Mr. Peter Brooke (Cities of London and Westminster): I think and certainly hope that the Leader of the House knows how much I genuinely respect her leadership of the House. Last Thursday, at column 534 of Hansard, I sought to summarise her views on free votes on the Liaison Committee report, with which her Parliamentary Secretary, winding up 10 minutes later, did not choose to find fault. If, as the Prime Minister intimated yesterday, I did misrepresent the right hon. Lady's views, I apologise to her. In a constructive vein, can she say how the matter will be taken forward in future?

Mrs. Beckett: I thank the right hon. Gentleman for his remarks. He is always courteous, not merely to me but to everybody in the House, and is recognised for that. I took no offence, and I do not immediately recall the precise words of his summary. I simply say to him that my view has always been that whenever a matter is put for decision

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before the House, it is always on a free vote if it is a House matter. That is a simple statement of the position as it has been and remains. As to the issue of how we will take forward the proposals of the Liaison Committee, the right hon. Gentleman will know that the Government consider them to be of major importance and believe that they should be given more mature consideration. I cannot, I fear, tell him at present when we are likely to be able to take those proposals forward.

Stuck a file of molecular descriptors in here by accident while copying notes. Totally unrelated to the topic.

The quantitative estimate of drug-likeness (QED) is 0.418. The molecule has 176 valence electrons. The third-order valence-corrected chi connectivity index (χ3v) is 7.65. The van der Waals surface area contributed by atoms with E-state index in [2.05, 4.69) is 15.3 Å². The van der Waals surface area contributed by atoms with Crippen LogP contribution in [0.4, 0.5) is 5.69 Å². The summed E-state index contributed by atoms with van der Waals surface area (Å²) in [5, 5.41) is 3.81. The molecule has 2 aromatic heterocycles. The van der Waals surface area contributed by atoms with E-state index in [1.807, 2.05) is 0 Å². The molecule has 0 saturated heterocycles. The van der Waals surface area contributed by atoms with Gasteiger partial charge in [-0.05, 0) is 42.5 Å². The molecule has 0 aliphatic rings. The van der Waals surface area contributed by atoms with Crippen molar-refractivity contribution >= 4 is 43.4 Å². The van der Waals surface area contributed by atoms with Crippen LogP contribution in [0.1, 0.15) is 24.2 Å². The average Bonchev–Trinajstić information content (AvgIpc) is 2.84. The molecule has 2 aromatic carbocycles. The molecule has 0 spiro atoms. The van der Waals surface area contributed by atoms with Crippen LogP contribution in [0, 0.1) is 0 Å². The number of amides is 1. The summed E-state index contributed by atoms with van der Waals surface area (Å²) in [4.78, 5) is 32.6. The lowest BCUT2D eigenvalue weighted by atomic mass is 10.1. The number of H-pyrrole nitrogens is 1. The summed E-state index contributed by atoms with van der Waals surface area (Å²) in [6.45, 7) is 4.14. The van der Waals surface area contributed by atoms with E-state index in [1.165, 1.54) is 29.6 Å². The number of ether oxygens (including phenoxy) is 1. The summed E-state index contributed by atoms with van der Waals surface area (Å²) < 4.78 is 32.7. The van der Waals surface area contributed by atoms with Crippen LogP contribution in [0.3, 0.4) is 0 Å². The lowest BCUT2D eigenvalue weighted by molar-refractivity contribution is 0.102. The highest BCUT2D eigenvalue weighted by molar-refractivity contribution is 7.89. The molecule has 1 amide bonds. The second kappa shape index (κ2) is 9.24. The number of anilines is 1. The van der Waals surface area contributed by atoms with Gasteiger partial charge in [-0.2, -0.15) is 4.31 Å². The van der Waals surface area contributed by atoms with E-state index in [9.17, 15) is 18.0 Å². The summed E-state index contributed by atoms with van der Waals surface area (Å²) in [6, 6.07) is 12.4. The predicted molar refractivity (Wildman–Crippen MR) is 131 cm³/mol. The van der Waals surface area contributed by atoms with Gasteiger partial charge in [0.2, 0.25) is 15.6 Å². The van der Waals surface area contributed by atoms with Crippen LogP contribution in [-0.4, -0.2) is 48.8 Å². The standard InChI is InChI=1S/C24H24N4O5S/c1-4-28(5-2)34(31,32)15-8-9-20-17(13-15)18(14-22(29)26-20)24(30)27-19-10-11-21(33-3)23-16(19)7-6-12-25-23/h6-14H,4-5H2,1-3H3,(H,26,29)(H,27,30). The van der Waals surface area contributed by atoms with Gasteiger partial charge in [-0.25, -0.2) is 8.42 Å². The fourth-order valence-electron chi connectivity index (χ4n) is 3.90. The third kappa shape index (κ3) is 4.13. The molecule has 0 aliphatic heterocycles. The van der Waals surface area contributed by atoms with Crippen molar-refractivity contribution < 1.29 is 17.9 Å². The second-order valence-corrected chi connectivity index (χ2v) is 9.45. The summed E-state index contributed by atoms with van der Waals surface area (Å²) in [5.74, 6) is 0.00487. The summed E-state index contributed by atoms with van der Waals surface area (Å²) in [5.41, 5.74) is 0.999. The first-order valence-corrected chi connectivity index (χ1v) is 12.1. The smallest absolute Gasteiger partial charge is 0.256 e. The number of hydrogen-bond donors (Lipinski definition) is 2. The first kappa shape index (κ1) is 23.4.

Mr. Steve McCabe (Birmingham, Hall Green): In view of the recent revelations that Ministers in the former Tory Government never had any intention of holding a proper competition for the site of the millennium exhibition, does my right hon. Friend agree that that is a little like buying a lottery ticket and discovering that the organisers did not hold a draw? That disgraceful behaviour cost the people of Birmingham £500,000, and has also cost money for people in Derby, Stratford and elsewhere. If a local council behaved in such a way, we would surcharge the guilty councillors. In my view, we should surcharge the guilty Conservative Members. Does my right hon. Friend agree that we need an early opportunity to debate the matter and get to the bottom of what happened?